In addition, the following agricultural and conservation partners throughout the project region also supported the project and were critical to securing this funding for Chesapeake Bay dairy farmers:  the Maryland Dairy Industry Association, the Virginia State Dairymen’s Association, the Maryland Farm Bureau, Maryland and Virginia Cooperative Extension, the Shenandoah Valley Soil & Water Conservation District, the Headwaters Soil and Water Conservation District, the Maryland Association of Soil Conservation Districts, the Catoctin & Frederick Soil Conservation District, the Carroll County Soil Conservation District, the Washington County Soil Conservation District,  Virginia Tech, and Virginia Department of Environmental Quality.


Statewide Collaborative Group Seeks Feedback on How to Expand Voluntary Participation in Virginia’s Nutrient Management Planning Program


All Virginia farmers and ag industry professionals are invited to contribute to a periodic assessment of Virginia’s nutrient management planning, now through mid-February. A collaborative team of 18 agricultural and conservation organizations and state agencies aim to strengthen nutrient management planning efforts on farms throughout Virginia. Members of the Virginia Nutrient Management Leadership Team want to learn about challenges and opportunities relating to nutrient management plan development and implementation, and hopes to expand farmer participation.

Virginia farmers use and implement nutrient management plans to improve yields and reduce input costs. But there are barriers to participation in nutrient management planning, and the Team wants to find ways to make nutrient management planning more useful to farmers without additional regulations.

Nutrient management plans recommend fertilizer or manure application rates designed to achieve crop production yield goals while at the same time minimizing fertilizer inputs and costs.   According to Kristen Evans, with Sustainable Chesapeake,

“Nutrient management plans help farmers maximize their return on fertilizer investments – and in doing so, they also protect water quality, as fertilizer applied in excess of crop requirements can be lost to air and water resources.  Because nutrient management plans support agricultural production, farm profits, and water quality, they are a high priority conservation practice.”

Darryl Glover is with the Virginia Department of Conservation and Recreation, which oversees the Commonwealth’s nutrient management planning program. He stated that:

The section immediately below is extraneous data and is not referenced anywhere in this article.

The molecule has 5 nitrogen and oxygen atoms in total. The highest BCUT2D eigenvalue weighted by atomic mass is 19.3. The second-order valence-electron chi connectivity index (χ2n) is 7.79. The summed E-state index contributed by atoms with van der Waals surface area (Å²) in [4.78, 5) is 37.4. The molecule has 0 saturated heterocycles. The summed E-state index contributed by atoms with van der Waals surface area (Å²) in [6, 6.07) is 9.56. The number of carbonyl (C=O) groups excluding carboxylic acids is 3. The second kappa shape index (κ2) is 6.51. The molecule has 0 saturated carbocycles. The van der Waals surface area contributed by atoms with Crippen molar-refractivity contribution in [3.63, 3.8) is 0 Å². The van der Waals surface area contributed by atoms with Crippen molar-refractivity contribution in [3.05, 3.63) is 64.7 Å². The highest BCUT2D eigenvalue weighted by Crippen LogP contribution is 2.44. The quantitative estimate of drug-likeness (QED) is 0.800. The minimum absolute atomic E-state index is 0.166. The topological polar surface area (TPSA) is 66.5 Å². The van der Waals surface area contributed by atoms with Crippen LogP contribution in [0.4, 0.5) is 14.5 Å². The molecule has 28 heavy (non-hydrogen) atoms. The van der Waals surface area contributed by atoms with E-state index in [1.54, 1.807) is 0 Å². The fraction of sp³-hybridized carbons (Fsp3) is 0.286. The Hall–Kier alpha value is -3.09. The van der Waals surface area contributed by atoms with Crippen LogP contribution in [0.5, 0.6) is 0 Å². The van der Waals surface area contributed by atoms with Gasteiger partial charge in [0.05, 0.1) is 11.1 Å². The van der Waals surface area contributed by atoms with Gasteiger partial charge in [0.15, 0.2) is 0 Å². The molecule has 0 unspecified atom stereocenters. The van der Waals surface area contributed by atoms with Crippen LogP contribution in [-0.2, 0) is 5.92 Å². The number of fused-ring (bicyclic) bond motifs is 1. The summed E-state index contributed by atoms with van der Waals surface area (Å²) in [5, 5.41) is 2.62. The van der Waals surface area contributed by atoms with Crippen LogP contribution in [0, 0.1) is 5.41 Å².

“DCR hopes the results of the assessments will provide information that will help us find ways to encourage more farmers to obtain nutrient management plans.” 

Wilmer Stoneman with the Virginia Farm Bureau, also noted that:

 “it is important to do a periodic check-up of Virginia’s nutrient management program.”

Farmers and ag industry professionals can share their experience, ideas and suggestions by completing the assessment on paper or online, now through mid-February.  They are encouraged to share the assessment with their colleagues and constituencies, to help reach as many people in Virginia’s agricultural community as possible.

Results of the assessment will be released in late Spring 2017.

Virginia Nutrient Management Team Members Include:

  • Chesapeake Bay Foundation
  • Headwaters LLC
  • James River Association
  • James Riverkeeper
  • Sustainable Chesapeake
  • University of Virginia
  • Virginia Agribusiness Council
  • Virginia Association of Conservation Districts
  • Virginia Biosolids Council
  • Virginia Cattlemen’s Association
  • Virginia Department of Agriculture and Consumer Service
  • Virginia Department of Conservation and Recreation
  • Virginia Department of Environmental Quality
  • Virginia Farm Bureau
  • Virginia Grain Producers Association
  • Virginia Poultry Federation
  • Virginia Natural Resources Conservation Service
  • Virginia State Dairymen’s Association
  • Virginia Tech

The Virginia Environmental Endowment is providing funding for this important effort through a grant to Sustainable Chesapeake.

For more information:  Contact Kristen Hughes Evans, Executive Director, Sustainable Chesapeake at or 415-730-7503.